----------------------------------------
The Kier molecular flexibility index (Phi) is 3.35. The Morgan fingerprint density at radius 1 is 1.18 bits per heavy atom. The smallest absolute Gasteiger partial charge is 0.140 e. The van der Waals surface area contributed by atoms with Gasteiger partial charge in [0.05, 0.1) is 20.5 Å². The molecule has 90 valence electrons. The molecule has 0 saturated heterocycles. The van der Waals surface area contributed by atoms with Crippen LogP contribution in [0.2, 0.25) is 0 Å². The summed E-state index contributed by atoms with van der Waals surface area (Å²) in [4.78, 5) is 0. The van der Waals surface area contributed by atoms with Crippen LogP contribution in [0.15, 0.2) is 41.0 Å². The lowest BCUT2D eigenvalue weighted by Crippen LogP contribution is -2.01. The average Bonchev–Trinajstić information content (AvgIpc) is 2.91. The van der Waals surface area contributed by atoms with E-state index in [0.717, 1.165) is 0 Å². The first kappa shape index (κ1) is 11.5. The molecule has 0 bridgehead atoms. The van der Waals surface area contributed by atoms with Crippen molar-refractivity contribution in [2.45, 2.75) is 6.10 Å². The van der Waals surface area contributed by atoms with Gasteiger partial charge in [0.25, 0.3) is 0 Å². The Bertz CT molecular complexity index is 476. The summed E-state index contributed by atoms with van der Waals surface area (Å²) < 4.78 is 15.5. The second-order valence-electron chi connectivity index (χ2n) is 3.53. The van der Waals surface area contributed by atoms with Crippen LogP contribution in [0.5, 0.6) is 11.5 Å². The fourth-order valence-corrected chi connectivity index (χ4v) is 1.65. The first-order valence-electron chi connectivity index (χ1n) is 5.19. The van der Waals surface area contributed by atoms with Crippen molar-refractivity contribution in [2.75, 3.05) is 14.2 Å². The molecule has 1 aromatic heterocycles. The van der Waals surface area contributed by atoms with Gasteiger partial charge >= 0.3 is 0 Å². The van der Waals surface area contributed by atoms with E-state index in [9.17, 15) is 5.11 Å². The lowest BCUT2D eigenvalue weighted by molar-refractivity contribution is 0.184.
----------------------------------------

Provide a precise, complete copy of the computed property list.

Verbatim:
The Kier molecular flexibility index (Phi) is 3.35. The Morgan fingerprint density at radius 1 is 1.18 bits per heavy atom. The smallest absolute Gasteiger partial charge is 0.140 e. The van der Waals surface area contributed by atoms with Gasteiger partial charge in [0.05, 0.1) is 20.5 Å². The molecule has 90 valence electrons. The molecule has 0 saturated heterocycles. The van der Waals surface area contributed by atoms with Crippen LogP contribution in [0.2, 0.25) is 0 Å². The summed E-state index contributed by atoms with van der Waals surface area (Å²) in [4.78, 5) is 0. The van der Waals surface area contributed by atoms with Crippen LogP contribution in [0.15, 0.2) is 41.0 Å². The lowest BCUT2D eigenvalue weighted by Crippen LogP contribution is -2.01. The average Bonchev–Trinajstić information content (AvgIpc) is 2.91. The van der Waals surface area contributed by atoms with E-state index in [0.717, 1.165) is 0 Å². The first kappa shape index (κ1) is 11.5. The molecule has 0 bridgehead atoms. The van der Waals surface area contributed by atoms with Crippen molar-refractivity contribution in [2.45, 2.75) is 6.10 Å². The van der Waals surface area contributed by atoms with Gasteiger partial charge in [0.25, 0.3) is 0 Å². The Bertz CT molecular complexity index is 476. The summed E-state index contributed by atoms with van der Waals surface area (Å²) < 4.78 is 15.5. The second-order valence-electron chi connectivity index (χ2n) is 3.53. The van der Waals surface area contributed by atoms with Crippen LogP contribution in [0.5, 0.6) is 11.5 Å². The fourth-order valence-corrected chi connectivity index (χ4v) is 1.65. The first-order valence-electron chi connectivity index (χ1n) is 5.19. The van der Waals surface area contributed by atoms with Crippen molar-refractivity contribution in [2.75, 3.05) is 14.2 Å². The molecule has 1 aromatic heterocycles. The van der Waals surface area contributed by atoms with Gasteiger partial charge >= 0.3 is 0 Å². The van der Waals surface area contributed by atoms with E-state index in [9.17, 15) is 5.11 Å². The lowest BCUT2D eigenvalue weighted by molar-refractivity contribution is 0.184.